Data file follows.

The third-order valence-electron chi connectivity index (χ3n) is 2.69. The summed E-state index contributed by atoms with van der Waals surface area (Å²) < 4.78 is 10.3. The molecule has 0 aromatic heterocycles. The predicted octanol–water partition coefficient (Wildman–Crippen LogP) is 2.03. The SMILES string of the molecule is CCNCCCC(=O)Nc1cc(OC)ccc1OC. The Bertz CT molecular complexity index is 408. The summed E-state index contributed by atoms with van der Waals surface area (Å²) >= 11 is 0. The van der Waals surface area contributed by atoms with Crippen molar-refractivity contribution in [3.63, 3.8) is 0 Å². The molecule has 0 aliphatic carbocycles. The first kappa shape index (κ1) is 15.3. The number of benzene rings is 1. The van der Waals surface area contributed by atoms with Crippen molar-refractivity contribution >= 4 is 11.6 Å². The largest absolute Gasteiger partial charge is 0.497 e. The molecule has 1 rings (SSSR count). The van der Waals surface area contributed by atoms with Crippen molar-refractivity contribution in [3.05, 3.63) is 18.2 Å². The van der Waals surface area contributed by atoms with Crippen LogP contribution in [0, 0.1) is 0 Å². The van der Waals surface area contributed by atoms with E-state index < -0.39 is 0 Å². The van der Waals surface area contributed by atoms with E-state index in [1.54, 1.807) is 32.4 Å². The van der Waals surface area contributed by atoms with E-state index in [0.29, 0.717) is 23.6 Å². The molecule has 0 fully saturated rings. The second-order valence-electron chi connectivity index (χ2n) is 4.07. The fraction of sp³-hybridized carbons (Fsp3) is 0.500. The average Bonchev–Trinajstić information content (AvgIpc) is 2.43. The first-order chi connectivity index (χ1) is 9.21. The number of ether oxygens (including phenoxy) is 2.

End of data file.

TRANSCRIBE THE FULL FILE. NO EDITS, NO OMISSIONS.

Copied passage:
The third-order valence-electron chi connectivity index (χ3n) is 2.69. The summed E-state index contributed by atoms with van der Waals surface area (Å²) < 4.78 is 10.3. The molecule has 0 aromatic heterocycles. The predicted octanol–water partition coefficient (Wildman–Crippen LogP) is 2.03. The SMILES string of the molecule is CCNCCCC(=O)Nc1cc(OC)ccc1OC. The Bertz CT molecular complexity index is 408. The summed E-state index contributed by atoms with van der Waals surface area (Å²) >= 11 is 0. The van der Waals surface area contributed by atoms with Crippen molar-refractivity contribution in [3.63, 3.8) is 0 Å². The molecule has 0 aliphatic carbocycles. The first kappa shape index (κ1) is 15.3. The number of benzene rings is 1. The van der Waals surface area contributed by atoms with Crippen molar-refractivity contribution >= 4 is 11.6 Å². The largest absolute Gasteiger partial charge is 0.497 e. The molecule has 1 rings (SSSR count). The van der Waals surface area contributed by atoms with Crippen molar-refractivity contribution in [3.05, 3.63) is 18.2 Å². The van der Waals surface area contributed by atoms with Crippen LogP contribution in [0, 0.1) is 0 Å². The van der Waals surface area contributed by atoms with E-state index < -0.39 is 0 Å². The van der Waals surface area contributed by atoms with E-state index in [1.54, 1.807) is 32.4 Å². The van der Waals surface area contributed by atoms with E-state index in [0.29, 0.717) is 23.6 Å². The molecule has 0 fully saturated rings. The second-order valence-electron chi connectivity index (χ2n) is 4.07. The fraction of sp³-hybridized carbons (Fsp3) is 0.500. The average Bonchev–Trinajstić information content (AvgIpc) is 2.43. The first-order chi connectivity index (χ1) is 9.21. The number of ether oxygens (including phenoxy) is 2.